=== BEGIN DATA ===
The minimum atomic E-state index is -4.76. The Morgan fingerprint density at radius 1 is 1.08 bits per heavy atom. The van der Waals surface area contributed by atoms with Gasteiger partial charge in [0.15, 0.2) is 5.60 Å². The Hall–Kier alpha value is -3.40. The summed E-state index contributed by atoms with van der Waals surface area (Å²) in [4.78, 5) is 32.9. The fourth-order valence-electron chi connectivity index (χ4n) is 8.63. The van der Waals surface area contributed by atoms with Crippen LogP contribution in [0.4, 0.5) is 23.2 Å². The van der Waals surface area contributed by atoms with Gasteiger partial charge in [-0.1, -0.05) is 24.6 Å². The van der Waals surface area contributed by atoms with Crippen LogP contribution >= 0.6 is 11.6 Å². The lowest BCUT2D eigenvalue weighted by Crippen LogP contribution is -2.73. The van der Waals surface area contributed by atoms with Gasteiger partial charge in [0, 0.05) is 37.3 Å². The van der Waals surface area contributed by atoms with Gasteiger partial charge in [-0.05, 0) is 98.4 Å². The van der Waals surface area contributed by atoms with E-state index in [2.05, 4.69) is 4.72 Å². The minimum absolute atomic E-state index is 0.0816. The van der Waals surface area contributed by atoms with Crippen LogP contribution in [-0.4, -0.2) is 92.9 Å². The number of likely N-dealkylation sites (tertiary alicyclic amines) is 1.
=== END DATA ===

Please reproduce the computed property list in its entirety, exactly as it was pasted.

The minimum atomic E-state index is -4.76. The Morgan fingerprint density at radius 1 is 1.08 bits per heavy atom. The van der Waals surface area contributed by atoms with Gasteiger partial charge in [0.15, 0.2) is 5.60 Å². The Hall–Kier alpha value is -3.40. The summed E-state index contributed by atoms with van der Waals surface area (Å²) in [4.78, 5) is 32.9. The fourth-order valence-electron chi connectivity index (χ4n) is 8.63. The van der Waals surface area contributed by atoms with Crippen LogP contribution in [0.4, 0.5) is 23.2 Å². The van der Waals surface area contributed by atoms with Gasteiger partial charge in [-0.1, -0.05) is 24.6 Å². The van der Waals surface area contributed by atoms with Crippen LogP contribution >= 0.6 is 11.6 Å². The lowest BCUT2D eigenvalue weighted by Crippen LogP contribution is -2.73. The van der Waals surface area contributed by atoms with Gasteiger partial charge in [0, 0.05) is 37.3 Å². The van der Waals surface area contributed by atoms with Gasteiger partial charge in [-0.05, 0) is 98.4 Å². The van der Waals surface area contributed by atoms with E-state index in [2.05, 4.69) is 4.72 Å². The minimum absolute atomic E-state index is 0.0816. The van der Waals surface area contributed by atoms with Crippen LogP contribution in [-0.4, -0.2) is 92.9 Å². The number of likely N-dealkylation sites (tertiary alicyclic amines) is 1.